Discontinued in 2002, the Yashica T4 is a cult classic, predominantly due to its use by famed photographer Terry Richardson. This point-and-shoot is well-built, a little heavy, but it has a stellar 35mm f/3.5 Zeiss T* four-element Tessar lens and it's weatherproof (not waterproof though!). Richardson shoots with two at a time to allow the film in one camera to advance while he shoots a frame with the second camera and then switches back, but most hobbyists don't need (and probably can't afford) two.

Mine is the T4 Super which means it has a Super scope which works kind of like a periscope and allows you to shoot from the hip while looking down into the camera. I bought Jason a regular T4 without Super scope as a gift because I found it for only $2! He loves it and when the opportunity presented itself at an estate sale, he bought himself a T4 Super (with the scope), so now we have three total. Since the T4 was discontinued and is well sought-after, these cameras usually come with a hefty price tag but I can assure you, it's an investment you will love forever and if you find one for less than $300 you should snatch it up immediately. If it's less than $100 don't worry if it's broken either, because they have insane resale value.

The T4 is marketed as Yashica and as Kyocera so it may have either or both logos on the front, and comes in a regular and Super version. These cameras may also be light grey or black so don't let that throw you for a loop - just look for T4 on the front. The T3 and T5 are also comparable if you ever come across them at a thrift store or at a good price online but they're much more rare to find.

After Walgreens stopped processing film in-store, I switched to using Kodak Portra 160 at Justin's recommendation. It's a little pricier than the standard Kodak Gold film available in drug stores, but I promise it's worth it. Portra film has excellent tonality, especially on skin, which makes it perfect for portraits. I prefer the 160 speed to the 400 but both are great and what you purchase really depends on where you plan on shooting. Since I mostly shoot in daylight I can use slower film.

I occasionally use expired film from an estate sale in my T4 as well, so the rest of this blog post is a mix of different types of film. Technically I could still use my loyalty camera to get free film from Walgreens since it has a lifetime guarantee, but I don't trust the lab they outsource to and have switched to The Darkroom instead.

 Lake Michigan shot on  Portra 160  with  Yashica T4

Lake Michigan shot on Portra 160 with Yashica T4

 Jason shot on  Portra 160  with  Yashica T4

Jason shot on Portra 160 with Yashica T4

 Jason shot on  Portra 160  with  Yashica T4

Jason shot on Portra 160 with Yashica T4

 Garfield Park Conservatory shot on  Portra 160  with  Yashica T4

Garfield Park Conservatory shot on Portra 160 with Yashica T4

 Plants shot on  Portra 160  with  Yashica T4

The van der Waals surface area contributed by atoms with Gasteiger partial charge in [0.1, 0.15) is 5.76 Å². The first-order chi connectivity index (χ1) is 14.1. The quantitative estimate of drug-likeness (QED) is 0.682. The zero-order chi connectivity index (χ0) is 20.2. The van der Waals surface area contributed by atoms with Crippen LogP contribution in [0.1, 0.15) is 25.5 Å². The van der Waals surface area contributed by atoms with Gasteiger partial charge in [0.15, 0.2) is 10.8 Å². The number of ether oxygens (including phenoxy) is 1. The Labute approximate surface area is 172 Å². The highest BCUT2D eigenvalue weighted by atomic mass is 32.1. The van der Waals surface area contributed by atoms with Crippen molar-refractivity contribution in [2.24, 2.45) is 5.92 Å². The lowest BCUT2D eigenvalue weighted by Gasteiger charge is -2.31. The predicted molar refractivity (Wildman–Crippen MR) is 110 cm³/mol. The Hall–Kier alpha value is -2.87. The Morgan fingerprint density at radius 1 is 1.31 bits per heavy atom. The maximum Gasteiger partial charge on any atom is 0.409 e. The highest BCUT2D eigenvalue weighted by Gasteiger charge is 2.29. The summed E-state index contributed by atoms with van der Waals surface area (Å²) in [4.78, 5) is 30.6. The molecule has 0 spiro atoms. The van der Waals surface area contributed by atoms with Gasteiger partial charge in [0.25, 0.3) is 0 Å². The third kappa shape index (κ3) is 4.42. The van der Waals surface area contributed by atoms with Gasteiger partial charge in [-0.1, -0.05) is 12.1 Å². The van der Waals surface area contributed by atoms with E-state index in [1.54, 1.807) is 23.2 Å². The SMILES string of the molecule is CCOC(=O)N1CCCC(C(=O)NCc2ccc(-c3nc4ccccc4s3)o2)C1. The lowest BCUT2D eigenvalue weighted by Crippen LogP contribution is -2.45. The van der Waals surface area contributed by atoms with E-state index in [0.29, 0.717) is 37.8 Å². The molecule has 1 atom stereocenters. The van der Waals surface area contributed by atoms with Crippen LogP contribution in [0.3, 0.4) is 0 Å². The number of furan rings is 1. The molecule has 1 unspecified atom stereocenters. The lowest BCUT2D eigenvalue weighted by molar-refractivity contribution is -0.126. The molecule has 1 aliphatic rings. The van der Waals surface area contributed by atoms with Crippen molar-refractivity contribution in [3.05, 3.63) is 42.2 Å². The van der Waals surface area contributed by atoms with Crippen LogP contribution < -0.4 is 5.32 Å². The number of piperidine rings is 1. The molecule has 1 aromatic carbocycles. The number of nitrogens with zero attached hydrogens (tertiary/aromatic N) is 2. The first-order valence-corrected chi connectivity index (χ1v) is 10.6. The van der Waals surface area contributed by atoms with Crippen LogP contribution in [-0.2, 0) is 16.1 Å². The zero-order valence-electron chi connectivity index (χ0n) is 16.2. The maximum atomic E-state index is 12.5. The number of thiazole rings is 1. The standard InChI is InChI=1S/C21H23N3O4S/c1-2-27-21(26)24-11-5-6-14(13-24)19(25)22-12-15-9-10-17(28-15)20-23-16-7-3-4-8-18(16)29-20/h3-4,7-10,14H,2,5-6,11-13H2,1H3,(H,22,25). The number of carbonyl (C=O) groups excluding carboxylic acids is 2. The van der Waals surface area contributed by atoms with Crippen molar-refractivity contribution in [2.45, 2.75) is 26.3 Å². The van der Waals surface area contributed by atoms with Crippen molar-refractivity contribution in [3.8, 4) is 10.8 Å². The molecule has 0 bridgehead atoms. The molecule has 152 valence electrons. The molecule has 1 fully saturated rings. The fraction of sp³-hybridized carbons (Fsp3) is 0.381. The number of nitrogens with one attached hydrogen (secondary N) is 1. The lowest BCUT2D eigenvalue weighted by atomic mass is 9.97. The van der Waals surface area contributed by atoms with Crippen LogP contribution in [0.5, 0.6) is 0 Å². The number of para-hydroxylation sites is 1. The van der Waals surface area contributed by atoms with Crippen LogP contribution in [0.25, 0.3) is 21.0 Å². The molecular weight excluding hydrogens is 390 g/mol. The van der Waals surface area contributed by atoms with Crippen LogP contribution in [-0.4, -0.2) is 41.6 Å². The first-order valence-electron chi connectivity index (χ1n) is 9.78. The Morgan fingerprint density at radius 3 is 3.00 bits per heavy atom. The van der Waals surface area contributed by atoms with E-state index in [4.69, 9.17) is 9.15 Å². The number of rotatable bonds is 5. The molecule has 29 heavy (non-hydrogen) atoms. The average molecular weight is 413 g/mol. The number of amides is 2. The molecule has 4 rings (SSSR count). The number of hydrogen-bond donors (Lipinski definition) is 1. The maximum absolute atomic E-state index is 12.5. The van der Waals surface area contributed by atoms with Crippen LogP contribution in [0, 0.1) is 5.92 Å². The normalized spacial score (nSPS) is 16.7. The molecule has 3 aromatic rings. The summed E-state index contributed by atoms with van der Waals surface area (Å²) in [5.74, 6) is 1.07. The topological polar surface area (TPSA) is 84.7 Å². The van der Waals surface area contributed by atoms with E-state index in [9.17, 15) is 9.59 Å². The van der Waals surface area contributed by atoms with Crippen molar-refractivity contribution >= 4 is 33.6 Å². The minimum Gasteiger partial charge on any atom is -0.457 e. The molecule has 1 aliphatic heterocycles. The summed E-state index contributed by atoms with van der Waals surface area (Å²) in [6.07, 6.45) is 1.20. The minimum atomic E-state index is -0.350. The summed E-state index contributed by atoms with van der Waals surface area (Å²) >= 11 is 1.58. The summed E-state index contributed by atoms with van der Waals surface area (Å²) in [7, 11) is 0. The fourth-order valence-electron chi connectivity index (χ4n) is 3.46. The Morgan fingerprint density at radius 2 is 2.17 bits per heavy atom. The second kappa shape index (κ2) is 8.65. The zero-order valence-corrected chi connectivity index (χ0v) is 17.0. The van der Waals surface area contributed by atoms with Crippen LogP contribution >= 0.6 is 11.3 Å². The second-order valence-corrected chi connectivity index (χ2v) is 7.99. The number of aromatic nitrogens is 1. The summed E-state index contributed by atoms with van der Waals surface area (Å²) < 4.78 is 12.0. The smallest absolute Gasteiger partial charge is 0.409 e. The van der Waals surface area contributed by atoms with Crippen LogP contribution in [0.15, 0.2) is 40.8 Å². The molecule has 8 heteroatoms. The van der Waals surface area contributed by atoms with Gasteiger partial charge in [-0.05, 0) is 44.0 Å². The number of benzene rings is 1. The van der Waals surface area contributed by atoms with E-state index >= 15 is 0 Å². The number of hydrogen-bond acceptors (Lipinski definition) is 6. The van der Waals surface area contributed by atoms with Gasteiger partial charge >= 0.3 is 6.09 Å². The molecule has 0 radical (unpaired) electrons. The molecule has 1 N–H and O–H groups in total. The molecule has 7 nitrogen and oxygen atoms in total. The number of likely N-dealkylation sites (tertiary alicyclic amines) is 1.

Plants shot on Portra 160 with Yashica T4

 606 Dog Park shot on  Portra 160  with  Yashica T4

606 Dog Park shot on Portra 160 with Yashica T4

 One oldie but goodie of me (with no tattoos to boot!) in the Detroit River shot on  Portra 160  with my  Yashica T4  by my friend  Jarod Lew

One oldie but goodie of me (with no tattoos to boot!) in the Detroit River shot on Portra 160 with my Yashica T4 by my friend Jarod Lew

My Yashica is trusty enough that I use it for all of my test rolls. If I get a big batch of film from an estate sale or thrift store, I shoot one roll from each type to make sure the rest of the batch is worthwhile. I typically go to the Garfield Park Conservatory because the lighting is consistent and the subject matter is always beautiful.

 Expired color slide film shot with  Yashica T4

Expired color slide film shot with Yashica T4

 Expired b&w film shot with  Yashica T4

Expired b&w film shot with Yashica T4

 Expired color slide film shot with  Yashica T4

Expired color slide film shot with Yashica T4

 Expired b&w film shot with  Yashica T4

Expired b&w film shot with Yashica T4

 Expired color slide film shot with  Yashica T4

Expired color slide film shot with Yashica T4

 Expired b&w film shot with  Yashica T4

Expired b&w film shot with Yashica T4

 Expired color slide film shot with  Yashica T4

Expired color slide film shot with Yashica T4

These are just a few of my favorites from my last six test rolls. For more, check out my Instagram page. I share a mix of my film photos and digital photos of my taxidermy and jewelry work there too.

My most important piece of advice when it comes to dabbling in film photography for the first time is just to have fun with it!

It's a lot better than letting little things stress you out. And while I love my Yashica T4, at any given time my favorite camera is always the one I happen to have with me... so if you can't afford a T4, fret not - you can still create amazing art with as little as a disposable camera. It's just a matter of perspective.